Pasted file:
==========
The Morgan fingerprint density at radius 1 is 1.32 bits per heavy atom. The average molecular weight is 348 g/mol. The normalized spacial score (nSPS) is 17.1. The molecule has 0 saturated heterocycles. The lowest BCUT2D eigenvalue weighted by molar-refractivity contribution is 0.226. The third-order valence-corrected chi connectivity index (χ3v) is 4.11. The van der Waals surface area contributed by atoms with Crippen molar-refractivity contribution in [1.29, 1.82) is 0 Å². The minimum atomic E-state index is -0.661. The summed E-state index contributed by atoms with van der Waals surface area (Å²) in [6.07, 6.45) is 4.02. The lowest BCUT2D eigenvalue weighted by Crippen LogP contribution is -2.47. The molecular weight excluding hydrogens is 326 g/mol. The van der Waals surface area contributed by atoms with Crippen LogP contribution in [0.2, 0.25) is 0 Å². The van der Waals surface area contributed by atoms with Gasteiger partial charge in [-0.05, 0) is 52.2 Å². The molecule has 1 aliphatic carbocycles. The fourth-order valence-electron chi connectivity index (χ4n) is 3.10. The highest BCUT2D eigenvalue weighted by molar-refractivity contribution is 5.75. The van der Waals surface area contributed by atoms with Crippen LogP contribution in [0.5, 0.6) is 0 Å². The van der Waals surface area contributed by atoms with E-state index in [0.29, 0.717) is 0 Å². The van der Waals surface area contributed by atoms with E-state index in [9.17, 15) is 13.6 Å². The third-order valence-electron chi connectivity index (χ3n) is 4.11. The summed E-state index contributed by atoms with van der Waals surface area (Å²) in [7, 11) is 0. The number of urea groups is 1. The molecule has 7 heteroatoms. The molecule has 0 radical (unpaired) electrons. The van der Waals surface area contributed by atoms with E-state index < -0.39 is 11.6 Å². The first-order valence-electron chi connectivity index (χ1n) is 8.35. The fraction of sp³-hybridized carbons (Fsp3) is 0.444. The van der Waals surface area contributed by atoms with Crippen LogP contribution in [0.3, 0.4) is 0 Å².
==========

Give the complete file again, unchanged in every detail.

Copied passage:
The Morgan fingerprint density at radius 1 is 1.32 bits per heavy atom. The average molecular weight is 348 g/mol. The normalized spacial score (nSPS) is 17.1. The molecule has 0 saturated heterocycles. The lowest BCUT2D eigenvalue weighted by molar-refractivity contribution is 0.226. The third-order valence-corrected chi connectivity index (χ3v) is 4.11. The van der Waals surface area contributed by atoms with Crippen molar-refractivity contribution in [1.29, 1.82) is 0 Å². The minimum atomic E-state index is -0.661. The summed E-state index contributed by atoms with van der Waals surface area (Å²) in [6.07, 6.45) is 4.02. The lowest BCUT2D eigenvalue weighted by Crippen LogP contribution is -2.47. The molecular weight excluding hydrogens is 326 g/mol. The van der Waals surface area contributed by atoms with Crippen LogP contribution in [0.2, 0.25) is 0 Å². The van der Waals surface area contributed by atoms with Gasteiger partial charge in [-0.05, 0) is 52.2 Å². The molecule has 1 aliphatic carbocycles. The fourth-order valence-electron chi connectivity index (χ4n) is 3.10. The highest BCUT2D eigenvalue weighted by molar-refractivity contribution is 5.75. The van der Waals surface area contributed by atoms with Crippen LogP contribution in [0.5, 0.6) is 0 Å². The van der Waals surface area contributed by atoms with E-state index in [0.29, 0.717) is 0 Å². The van der Waals surface area contributed by atoms with E-state index in [9.17, 15) is 13.6 Å². The third-order valence-electron chi connectivity index (χ3n) is 4.11. The summed E-state index contributed by atoms with van der Waals surface area (Å²) in [7, 11) is 0. The number of urea groups is 1. The molecule has 7 heteroatoms. The molecule has 0 radical (unpaired) electrons. The van der Waals surface area contributed by atoms with E-state index < -0.39 is 11.6 Å². The first-order valence-electron chi connectivity index (χ1n) is 8.35. The fraction of sp³-hybridized carbons (Fsp3) is 0.444. The van der Waals surface area contributed by atoms with Crippen LogP contribution in [0.3, 0.4) is 0 Å².